It will also be affected if organic impurities are present in the pores of a soil.
[Thickness = 10 to 15 Ao where 1 Ao = 10-10 m
The adsorbed water surrounding the fine soil particles is not free to move and hence it causes an obstruction to the flow of free water by reducing the effective pore space, thus affecting permeability.
[ As per Casagrande 0.1 may be taken as void ratio occupied by adsorbed water and accordingly
K ∞ (e – 0.1)2 ]
- Determination of permeability in the laboratory by constant head method
To determine the coefficient permeability of coarse grained soil.
Constant head permeameter with all accessories, Stop watch, Graduated measuring jar etc.
Coarse grained soil, water.
As per Darcy’s law –
q = KiA
Or, K = —–(i)
[ Where, Φ = Volume of water collected in the measuring jar in time ‘t’.
h = Constant head of water.
L = Length of soil sample.
A = Cross sectional area of soil sample perpendicular to the flow of water.
q = Discharge.
i = Hydraulic gradient.
K = Coefficient of permeability of soil ]
(i) The soil sample is placed in the vertical cylinder between two porous plates, as shown in fig. and the bottom tank is filled with water missing
(ii) The outlet tube of the constant head tank is connected to the inlet of the permeameter after removing the air.
(iii) The hydraulic head will be adjusted such that ‘h’ will be constant during the test.
(iv) The test will be started now and stop watch will be ‘on’. Test will be continued for some convenient time during which water collected in the measuring jar. The time is recorded.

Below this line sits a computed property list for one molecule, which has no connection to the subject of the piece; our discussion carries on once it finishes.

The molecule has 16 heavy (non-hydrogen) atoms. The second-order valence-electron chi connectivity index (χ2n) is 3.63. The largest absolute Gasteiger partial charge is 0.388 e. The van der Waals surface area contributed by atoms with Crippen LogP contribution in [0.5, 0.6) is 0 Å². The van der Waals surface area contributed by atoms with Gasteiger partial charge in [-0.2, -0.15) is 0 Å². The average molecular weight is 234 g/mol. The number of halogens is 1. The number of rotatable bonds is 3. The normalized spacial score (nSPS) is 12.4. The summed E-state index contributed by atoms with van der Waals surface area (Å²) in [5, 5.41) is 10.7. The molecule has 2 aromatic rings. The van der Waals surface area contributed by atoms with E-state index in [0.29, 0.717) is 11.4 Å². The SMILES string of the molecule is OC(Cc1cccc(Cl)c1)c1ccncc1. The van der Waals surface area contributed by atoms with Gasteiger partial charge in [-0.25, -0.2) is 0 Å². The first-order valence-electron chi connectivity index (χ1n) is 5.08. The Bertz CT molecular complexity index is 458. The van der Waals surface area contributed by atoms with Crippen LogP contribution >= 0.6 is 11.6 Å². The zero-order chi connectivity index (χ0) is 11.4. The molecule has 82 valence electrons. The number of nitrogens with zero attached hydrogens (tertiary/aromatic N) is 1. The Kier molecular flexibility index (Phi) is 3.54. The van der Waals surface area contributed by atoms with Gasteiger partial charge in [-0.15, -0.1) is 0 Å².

The test should be repeated at least twice more under the same head and for the same time interval.
From this, we will get average value of ‘Φ’
Knowing Φ, L, h, A and t, the coefficient of permeability of soil sample can be obtained from equation(i)
To avoid large error, it is necessary that quantity of water collected should be large. Hence this method is suitable for pervious soil or coarse grained soil.
- Determination of permeability in the laboratory by falling head test
To determine the coefficient of permeability of fine grained soil.
Falling head permeameter with all accessories, stop watch etc.
Fine grained soil, water
In falling head test, a stand pipe is fitted on the top of the permeameter and the change in hydraulic head with time is recorded.
Let ‘h’ be the head of water at any intermediate time ‘t’, from where head drops by ‘dh’ in time ‘dt’
Now, discharge in time dt,
[ -ve sign is used as head decreases when time increases]
Again as per Darcy’s law –
q = KiA
(i) The soil sample is placed in vertical cylinder between two porous plates. The inside area of the cylinder is measured which gives cross sectional area of soil sample (A) and length of the soil sample (L) is measured between the porous plates.
(ii) The permeameter mould assembly is placed in the bottom tank and the bottom tank is filled with water.
(iii) The permeameter is connected to the stand pipe having cross sectional area ‘a’, water is permitted to flow for some reasonable time.
(iv) With the help of stop watch, the time interval (T) required for the water level in the stand pipe to fall from some convenient initial head (h1) to final head (h2) is noted.
(v) Knowing the values of A, L, a, T, h1 and h2, coefficient of permeability (k) will be obtained from the above equation.
In this test, quantity of water collected is small and hence this method is suitable exclusively for fine grained soil.